How Climate Change & Seasonal Affective Disorder Are Interlinked (And No, It's Not Good News)
With major winter storms and a never-ending cold snap sweeping across parts of the country, many have fallen into a deep winter funk that they can't seem to shake. It's not altogether uncommon: around 20 percent of all Americans suffer from minor bouts of cold-weather induced depression, better known as seasonal affective disorder (SAD). But with changing weather patterns and a growing trend of stubborn frigid temperatures hitting parts of the world particularly hard, that number could begin to rise, spelling trouble for millions across the country whose seasonal depression could wreak havoc on their day-to-day activities and cause a significant shift in the way schools, businesses, and infrastructures are run.
As global temperatures continue to climb and heat-trapping emissions cause excessive amounts of moisture to accumulate in the atmosphere, precipitation increases, causing flooding and bizarre winter weather throughout the globe. The Union of Concerned Scientists, a nonprofit advocacy group based in Cambridge, Massachusetts, explained in a recent report that an intricate dance between "Arctic sea ice decline, ocean patterns, upper winds, and the shifting shape of the jet stream" could be to blame for the icy temperatures plaguing the U.S. Midwest and East Coast this season as well.
Because of the relatively low barometric pressure of arctic air, says the Union of Concerned Scientists, surrounding it essentially acts as an insulator, keeping it from dipping south — but with warming global climates, they explain, the barrier has been significantly weakened:
As the Arctic region warms faster than most other places ... the Arctic sea ice melts more rapidly and for longer periods each year, and is unable to replenish itself in the briefer, warmer winter season. This can destabilize the polar vortex and raises the barometric pressure within it. ... This instability allows the cold Artic [sic] air to break free and flow southward, where it collides with warmer, moisture-laden air. [The resulting] collision can produce severe winter weather in some regions and leave milder conditions in other parts of the northern hemisphere.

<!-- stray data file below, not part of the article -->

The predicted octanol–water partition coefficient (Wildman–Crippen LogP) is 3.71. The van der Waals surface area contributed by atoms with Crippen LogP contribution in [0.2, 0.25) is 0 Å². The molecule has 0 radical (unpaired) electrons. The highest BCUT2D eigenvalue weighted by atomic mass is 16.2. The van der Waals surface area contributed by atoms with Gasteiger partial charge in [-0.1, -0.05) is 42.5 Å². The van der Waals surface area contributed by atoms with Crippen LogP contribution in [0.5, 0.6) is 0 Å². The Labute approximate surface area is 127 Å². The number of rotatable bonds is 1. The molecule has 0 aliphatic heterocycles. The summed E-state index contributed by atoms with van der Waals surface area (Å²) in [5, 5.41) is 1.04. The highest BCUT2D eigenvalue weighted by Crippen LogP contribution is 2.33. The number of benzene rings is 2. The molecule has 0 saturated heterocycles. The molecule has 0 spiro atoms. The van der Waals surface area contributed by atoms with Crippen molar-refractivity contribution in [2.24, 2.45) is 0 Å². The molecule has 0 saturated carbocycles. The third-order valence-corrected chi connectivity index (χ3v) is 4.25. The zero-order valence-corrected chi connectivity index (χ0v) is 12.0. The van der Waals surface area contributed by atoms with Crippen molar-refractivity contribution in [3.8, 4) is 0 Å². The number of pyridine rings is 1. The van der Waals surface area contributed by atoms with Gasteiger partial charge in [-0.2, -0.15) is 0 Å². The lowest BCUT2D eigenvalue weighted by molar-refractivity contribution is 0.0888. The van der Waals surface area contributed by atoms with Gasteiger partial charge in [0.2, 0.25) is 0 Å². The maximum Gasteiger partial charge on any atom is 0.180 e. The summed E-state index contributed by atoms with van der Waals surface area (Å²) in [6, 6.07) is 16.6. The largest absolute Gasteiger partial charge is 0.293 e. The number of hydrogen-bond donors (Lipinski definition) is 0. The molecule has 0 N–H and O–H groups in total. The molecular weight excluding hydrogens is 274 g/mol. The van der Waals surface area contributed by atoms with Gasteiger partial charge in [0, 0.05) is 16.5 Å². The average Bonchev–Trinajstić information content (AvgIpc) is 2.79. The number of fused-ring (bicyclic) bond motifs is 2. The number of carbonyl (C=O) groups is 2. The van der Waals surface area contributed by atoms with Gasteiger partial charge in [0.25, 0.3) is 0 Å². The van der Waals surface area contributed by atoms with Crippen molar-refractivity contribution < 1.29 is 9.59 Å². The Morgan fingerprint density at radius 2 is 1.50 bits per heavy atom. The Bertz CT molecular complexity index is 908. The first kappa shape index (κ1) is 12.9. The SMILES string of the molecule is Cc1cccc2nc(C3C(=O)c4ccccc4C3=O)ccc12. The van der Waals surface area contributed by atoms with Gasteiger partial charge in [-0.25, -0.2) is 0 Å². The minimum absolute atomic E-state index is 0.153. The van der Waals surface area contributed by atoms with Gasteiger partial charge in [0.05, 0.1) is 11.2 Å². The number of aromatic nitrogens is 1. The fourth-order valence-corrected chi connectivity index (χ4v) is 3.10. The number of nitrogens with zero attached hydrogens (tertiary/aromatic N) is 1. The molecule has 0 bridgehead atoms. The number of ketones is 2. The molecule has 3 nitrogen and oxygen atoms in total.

It's a nightmare for those already suffering from seasonal bouts of depression. As blizzards, record rainfall, and sub-zero temperatures force a larger number of Americans indoors for longer periods of time, the percentage of those with SAD will likely rise as well. At some point, each region will have to ask itself what to do about the treacherous conditions inside the home rather than simply addressing those outside.
Will employers be required to give employees more sick days or longer breaks in order to recuperate? Will schools close early during gloomy winter weather to prevent students being cooped up all day in a windowless classroom? And if health insurance carriers are required to offer more treatment options to their customers, will they raise monthly premiums and pass the buck to their customers?
Those types of concerns may not be so far-fetched anymore, if winter weather patterns continue to worsen. In a 2008 study of workplace mood disorders, Jong-Min Woo of South Korea's Inje University and the University of Maryland's Teodor T. Postolache indicated that depressive episodes can significantly impact an individual's work habits, affecting decision-making abilities and causing chronic absenteeism. If not addressed correctly and swiftly, the probability of job loss and disability rises.
"In humans, light has potent biological and therapeutic effects," the study explained. "[Light] deprivation ... can affect the internal biological clock, sleeping patterns, and energy levels [and] sensitive individuals may notice changes in their mood associated with the doses of sunlight exposure, such that they may feel gloomy during long stretches of cloudy winter days and experience mood improvement on sunny summer days."
There are currently a few different treatment options for those suffering from SAD, such as Omega-3 fatty acids, light boxes, and essential oils. But the real answer to the looming SAD dilemma may lie in figuring out preventative measures and accepting that, at its very heart, climate change might just be to blame.
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